Would you say it’s been a smooth road, and if not what are some of the biggest challenges you’ve faced along the way?
Without a doubt, I am very privileged to be a white male in America with a loving and supportive family behind me the entire way. I have been through struggles along the way to where I am now, and have been completely dedicated pushing through whatever obstacles appeared on my way to wherever I am headed. I’ve been plagued by numerous injuries that stalled my progress, and the constant flow of self doubt often associated with artists early in their career.
Keeping up with my mental health during the first two years of engineering school was definitely the most difficult time for me, because I was completely unbalanced without having the creative release to counter the intense drone engineering lab work. Since I’ve graduated, I have found myself in the same situation as many other creatives during COVID. Shows, workshops and sales were canceled across the board for months, and online sales dwindled to near zero as the financial impact of COVID affected everyone from the makers to the patrons. I find myself now working three jobs too keep up with rent and my studio practice. But, through that work has come a connection with the growing arts community in Phoenix, which sustains my hopes of making art my longtime career.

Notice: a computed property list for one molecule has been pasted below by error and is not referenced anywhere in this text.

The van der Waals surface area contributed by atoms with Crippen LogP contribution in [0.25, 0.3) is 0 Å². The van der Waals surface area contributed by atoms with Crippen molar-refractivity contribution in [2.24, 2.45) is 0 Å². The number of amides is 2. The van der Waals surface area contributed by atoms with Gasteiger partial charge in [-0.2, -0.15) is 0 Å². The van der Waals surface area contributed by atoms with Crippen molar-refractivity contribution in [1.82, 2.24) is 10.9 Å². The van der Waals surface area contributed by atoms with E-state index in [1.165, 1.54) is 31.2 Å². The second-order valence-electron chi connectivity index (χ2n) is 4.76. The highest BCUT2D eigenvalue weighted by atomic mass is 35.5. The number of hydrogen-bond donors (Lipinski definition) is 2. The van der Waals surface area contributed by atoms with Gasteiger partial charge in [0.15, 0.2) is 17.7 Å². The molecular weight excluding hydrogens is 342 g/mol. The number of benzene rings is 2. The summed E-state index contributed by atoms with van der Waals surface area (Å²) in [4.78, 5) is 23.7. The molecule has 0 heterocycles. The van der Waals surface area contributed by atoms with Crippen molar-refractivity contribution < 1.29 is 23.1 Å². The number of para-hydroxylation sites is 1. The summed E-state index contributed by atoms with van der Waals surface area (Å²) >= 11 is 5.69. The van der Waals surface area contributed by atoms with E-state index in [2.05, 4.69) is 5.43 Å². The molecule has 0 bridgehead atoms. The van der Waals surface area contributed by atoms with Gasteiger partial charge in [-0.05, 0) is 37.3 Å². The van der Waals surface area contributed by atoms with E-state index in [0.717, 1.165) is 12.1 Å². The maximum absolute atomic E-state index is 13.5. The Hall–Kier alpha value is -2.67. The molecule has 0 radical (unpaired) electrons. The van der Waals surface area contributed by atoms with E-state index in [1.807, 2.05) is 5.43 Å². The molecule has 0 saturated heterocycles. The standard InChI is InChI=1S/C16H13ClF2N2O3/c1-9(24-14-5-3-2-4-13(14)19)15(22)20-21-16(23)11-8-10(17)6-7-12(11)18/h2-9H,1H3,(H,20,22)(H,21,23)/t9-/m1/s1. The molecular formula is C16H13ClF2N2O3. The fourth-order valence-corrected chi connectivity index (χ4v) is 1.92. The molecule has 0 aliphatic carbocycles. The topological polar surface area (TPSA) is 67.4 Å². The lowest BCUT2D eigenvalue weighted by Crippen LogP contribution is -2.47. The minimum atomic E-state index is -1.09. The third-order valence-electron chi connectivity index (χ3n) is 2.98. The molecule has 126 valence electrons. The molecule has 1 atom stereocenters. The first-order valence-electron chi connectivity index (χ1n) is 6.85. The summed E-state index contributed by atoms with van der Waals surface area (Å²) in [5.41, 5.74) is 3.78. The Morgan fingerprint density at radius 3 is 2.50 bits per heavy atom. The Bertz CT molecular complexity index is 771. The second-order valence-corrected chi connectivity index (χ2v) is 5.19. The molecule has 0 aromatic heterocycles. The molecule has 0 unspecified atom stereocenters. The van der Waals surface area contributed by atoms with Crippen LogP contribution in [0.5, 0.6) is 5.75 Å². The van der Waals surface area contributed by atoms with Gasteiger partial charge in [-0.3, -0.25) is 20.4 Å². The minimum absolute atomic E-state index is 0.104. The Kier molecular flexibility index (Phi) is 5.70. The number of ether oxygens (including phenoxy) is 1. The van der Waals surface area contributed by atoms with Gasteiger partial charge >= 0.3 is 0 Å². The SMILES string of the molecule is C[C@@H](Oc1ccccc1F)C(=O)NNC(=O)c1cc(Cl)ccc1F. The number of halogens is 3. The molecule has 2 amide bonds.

Thanks – so what else should our readers know about your work and what you’re currently focused on?
Right now, I work in several different mediums. I co-design jewelry, soft goods, homewares and other objects for HANDSEYESMIND with Kamden Storm.